Around 250 kilometres south of Lima is the wonderful nature reserve of the Ballestas Islands. Thousands of seabirds fight for their tiny piece of real estate on the off-shore islands. Protected for conservation reasons, visitors cannot disembark on the islands and the only access is an inexpensive and excellent organised boat tour.

On the way is the unusual and perplexing giant rock formation of the Candelabra. More like a cactus in Arizona than a candlestick, this mysterious and unexplained shape has been etched into the hillside and is dated to 200 BC. Almost 200 metres high and visible from 20 kilometres at sea, theories abound to its significance including a giant road sign, a religious symbol and even the efforts of adventurous pirates. Most likely is that it is totally unrelated to the Nazca Lines and is more likely attributable to the ancient Paracas culture.

It is a moody place with sea birds swooping overhead and the ocean pounding into the shoreline of the Candelabra.

The boat speeds on chopping comfortably through the rough and churning sea, water spraying in the gusty winds. After a short time, the reddish rocks of the islands start to appear protruding from the ocean. The violent ocean has scarred and carved these rocky protrusions, gouging arches and sea caves leaving distinctive striped patterns. Indeed, the islands take their name from ballesta meaning the bow of an archer.

Approaching near the islands, the natural red rock is stained with the thick white chalky coating of guano. Years of birds dropping have built the islands up, for many years providing a rich source of fertiliser for the Europeans and a successful industry for the Peruvians. Tiny active Humboldt penguins compete with the dignified red-footed Guanay cormorants and the haphazard Peruvian boobies for valuable nesting and landing sites, every square inch of the island consumed with birds. The squawking noise even downs out the waves beating against the rocky islands and the constant frantic aerial activity makes the busiest of airports seem tame.

The boat moved close to the islands leaving the various birds closely visible. More exciting, the waters are teeming with sealions circling the boat and playfully diving near and under the boat like a kindergarten of excited children. Others rest, sunning themselves on the steep rockfaces of the islands.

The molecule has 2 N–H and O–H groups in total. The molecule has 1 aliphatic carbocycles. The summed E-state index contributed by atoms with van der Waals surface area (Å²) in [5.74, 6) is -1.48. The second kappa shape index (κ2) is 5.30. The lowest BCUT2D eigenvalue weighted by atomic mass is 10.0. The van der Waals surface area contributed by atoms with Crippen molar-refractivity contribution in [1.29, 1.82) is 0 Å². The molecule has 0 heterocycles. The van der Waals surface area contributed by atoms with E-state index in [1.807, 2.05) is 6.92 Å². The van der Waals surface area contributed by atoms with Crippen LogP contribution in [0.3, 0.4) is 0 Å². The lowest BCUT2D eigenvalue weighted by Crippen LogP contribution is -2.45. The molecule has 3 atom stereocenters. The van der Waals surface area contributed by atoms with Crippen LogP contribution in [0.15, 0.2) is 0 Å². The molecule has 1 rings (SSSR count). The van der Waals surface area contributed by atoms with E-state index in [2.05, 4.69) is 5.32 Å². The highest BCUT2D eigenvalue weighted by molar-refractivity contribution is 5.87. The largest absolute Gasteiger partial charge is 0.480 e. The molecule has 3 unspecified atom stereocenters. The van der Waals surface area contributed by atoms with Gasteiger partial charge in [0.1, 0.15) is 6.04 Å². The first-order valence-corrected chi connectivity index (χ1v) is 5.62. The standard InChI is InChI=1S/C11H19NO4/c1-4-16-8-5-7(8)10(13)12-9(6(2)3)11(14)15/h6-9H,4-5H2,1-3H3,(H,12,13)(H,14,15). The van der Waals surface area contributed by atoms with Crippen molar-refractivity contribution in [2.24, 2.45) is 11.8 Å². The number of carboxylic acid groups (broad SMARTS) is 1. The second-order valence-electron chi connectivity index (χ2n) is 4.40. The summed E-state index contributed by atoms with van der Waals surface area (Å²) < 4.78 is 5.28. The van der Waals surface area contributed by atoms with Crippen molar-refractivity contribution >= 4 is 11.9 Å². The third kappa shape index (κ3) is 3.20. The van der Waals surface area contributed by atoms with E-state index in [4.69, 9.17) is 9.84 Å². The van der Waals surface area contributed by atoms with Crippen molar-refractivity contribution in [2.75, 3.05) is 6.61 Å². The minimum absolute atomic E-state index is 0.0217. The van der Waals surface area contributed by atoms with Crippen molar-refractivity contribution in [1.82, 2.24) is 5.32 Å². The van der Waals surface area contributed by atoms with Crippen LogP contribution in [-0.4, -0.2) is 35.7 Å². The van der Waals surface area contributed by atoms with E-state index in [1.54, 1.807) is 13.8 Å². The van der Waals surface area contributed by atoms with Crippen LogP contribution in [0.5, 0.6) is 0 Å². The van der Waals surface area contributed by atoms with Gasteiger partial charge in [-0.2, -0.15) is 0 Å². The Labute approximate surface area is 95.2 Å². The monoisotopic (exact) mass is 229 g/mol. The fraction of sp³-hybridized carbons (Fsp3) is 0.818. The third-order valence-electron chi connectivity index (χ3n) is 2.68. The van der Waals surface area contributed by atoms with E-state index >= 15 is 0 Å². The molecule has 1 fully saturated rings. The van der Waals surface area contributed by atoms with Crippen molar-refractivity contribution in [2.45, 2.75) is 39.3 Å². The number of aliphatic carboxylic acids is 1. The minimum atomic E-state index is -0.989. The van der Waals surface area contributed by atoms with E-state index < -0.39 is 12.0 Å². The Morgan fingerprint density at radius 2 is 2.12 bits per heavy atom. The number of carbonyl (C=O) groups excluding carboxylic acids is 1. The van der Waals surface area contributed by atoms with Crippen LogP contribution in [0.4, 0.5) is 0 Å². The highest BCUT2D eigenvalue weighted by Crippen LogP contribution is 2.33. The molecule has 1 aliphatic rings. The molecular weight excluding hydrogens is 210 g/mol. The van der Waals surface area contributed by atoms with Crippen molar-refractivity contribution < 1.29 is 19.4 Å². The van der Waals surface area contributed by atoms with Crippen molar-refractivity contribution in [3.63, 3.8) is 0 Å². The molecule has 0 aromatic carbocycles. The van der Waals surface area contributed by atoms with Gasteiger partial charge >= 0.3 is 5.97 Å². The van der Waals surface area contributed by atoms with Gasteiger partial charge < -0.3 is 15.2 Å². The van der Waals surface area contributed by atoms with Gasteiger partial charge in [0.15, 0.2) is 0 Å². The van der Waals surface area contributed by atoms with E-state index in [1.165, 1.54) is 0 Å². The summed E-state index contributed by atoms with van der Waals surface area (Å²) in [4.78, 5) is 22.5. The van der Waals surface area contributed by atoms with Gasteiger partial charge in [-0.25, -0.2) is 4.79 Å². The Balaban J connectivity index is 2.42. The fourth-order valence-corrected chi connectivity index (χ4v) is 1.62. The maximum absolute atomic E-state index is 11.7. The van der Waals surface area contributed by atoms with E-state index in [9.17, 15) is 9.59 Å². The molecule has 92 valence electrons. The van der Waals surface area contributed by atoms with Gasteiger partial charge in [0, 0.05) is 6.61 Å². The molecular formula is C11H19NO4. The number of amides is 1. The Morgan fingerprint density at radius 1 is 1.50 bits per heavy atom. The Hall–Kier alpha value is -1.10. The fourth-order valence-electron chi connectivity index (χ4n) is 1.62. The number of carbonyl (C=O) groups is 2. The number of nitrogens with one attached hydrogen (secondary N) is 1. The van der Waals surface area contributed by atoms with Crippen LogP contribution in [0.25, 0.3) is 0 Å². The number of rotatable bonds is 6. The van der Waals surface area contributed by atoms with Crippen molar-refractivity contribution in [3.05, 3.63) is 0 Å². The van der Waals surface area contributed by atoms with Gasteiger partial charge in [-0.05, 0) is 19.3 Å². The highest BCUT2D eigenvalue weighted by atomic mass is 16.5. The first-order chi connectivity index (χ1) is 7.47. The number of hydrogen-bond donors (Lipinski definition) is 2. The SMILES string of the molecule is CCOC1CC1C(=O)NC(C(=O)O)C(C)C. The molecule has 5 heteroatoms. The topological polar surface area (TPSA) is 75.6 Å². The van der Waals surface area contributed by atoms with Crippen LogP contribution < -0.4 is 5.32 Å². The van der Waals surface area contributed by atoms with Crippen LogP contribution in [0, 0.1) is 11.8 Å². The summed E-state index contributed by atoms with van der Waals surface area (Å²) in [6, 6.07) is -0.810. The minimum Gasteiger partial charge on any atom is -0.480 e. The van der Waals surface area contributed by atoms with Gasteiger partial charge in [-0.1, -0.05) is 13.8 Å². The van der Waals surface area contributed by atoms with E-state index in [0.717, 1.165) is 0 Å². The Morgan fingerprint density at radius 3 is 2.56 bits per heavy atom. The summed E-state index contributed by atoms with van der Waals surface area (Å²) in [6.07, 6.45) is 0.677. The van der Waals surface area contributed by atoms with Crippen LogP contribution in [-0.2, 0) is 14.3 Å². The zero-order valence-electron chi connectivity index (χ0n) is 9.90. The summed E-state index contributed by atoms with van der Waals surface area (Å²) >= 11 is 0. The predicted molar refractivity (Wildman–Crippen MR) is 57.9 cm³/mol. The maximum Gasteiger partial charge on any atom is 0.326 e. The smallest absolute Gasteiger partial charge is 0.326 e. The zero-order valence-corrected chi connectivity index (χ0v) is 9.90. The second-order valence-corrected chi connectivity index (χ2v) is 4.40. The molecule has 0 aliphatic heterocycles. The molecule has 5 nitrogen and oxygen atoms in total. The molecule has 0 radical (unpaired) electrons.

For the next hour, the boat wove among the islands and near the rock arches as the birds and sealions put on a wonderful wildlife show. While wild claims of it being the Peruvian Galapagos are well overstated, the Ballestas Islands provide a paradise for wildlife lovers and an excellent couple of hours exploring the southern coastline of Peru.

Other Peru Posts
The Andean Sistine Chapel (Andahuaylillas)
Exploring the Incan Wonderland (Machu Picchu)
Trekking to the Lost City (Inca Trail)
Potatoes with your Guinea Pig, Sir?
Flight of the Condor (Colca Canyon)
Living in Reeds (Lake Titicaca)
Top Ten Travel Wonders of South America



9 Responses to The Wildlife of Ballestas Islands (Paracas, Peru)

  • Donna Hull says:

    Mark, thanks for the reminder of my tour of the Ballestas Islands. At each new site, our guide would say, "ooh-la-la." My husband still smile about that experience. Of course when we see something we like during a trip, you can guess what we say. Ooh-la-la.

  • BarbaraW says:

    The wildlife looks amazing, but I am most fascinated by the mysterious carving. Is it a rock face – hard to tell from the photo, but I assume so or rain would have washed it away long ago. I had hoped to get to Peru on this trip, but Mexico so fascinated me that I won't make it out of Central America, however that just gives me an opportunity to add this place to my Peru wish list. Thanks, Mark!

  • Sherry says:

    Wow, I was in Lima but didn't have time to head south. It's looks much better than Sea World…it's the real thing!

  • Mark H says:

    @Donna: Ooh-la-la

    @BarbaraW: I think it is dug around a metre into the soft rock and hence survived for centuries.

    @sherry: It was simply excellent and such a surprise. I really went there as an afterthought which makes these things so rewarding.

  • Anil says:

    Must be a good alien theory to go with the Candelabra ;)

  • tawassel says:

    Wow, this looks amazing and the carving is very cool. Sigh, another place to add to the list :)

  • Mark H says:

    @anil: I am sure there are lots of alien theories. I think that van Daniken thought it was a pointer to the spacecraft landing fields of Nazca.

    @tawassel: Very cool place indeed. Well worth the sidetrip to visit this great wildlife sanctuary.

  • Heather on her travels says:

    I love the wild rocky coastline – and that carving looks amazing although from a distance it looks as if it's drawn in the sand.

    What I want to know is if the fertiliser is being harvested, how come visitors aren't allowed on the islands?

  • Mark H says:

    @heather: I think it is two different parts of the islands. I think that a decent part is protected for wildlife and they'd like the fertiliser harvesting to stop too but it continues.

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Welcome to Travel Wonders
My name is Mark and I’m a keen traveller. In fact, over the last 25 years, I’ve travelled to every continent and over 80 countries. This blog is about the most memorable destinations – the places I regard as the travel wonders of the world. I’m also a keen photographer, and have taken nearly all the photos you’ll see. During my travels, I’ve met some incredible people, seen inspiring places, viewed extraordinary wildlife and scenery and had some amazing experiences, and I’m writing these stories not only to entertain but primarily to inspire others to discover their own travel wonders.
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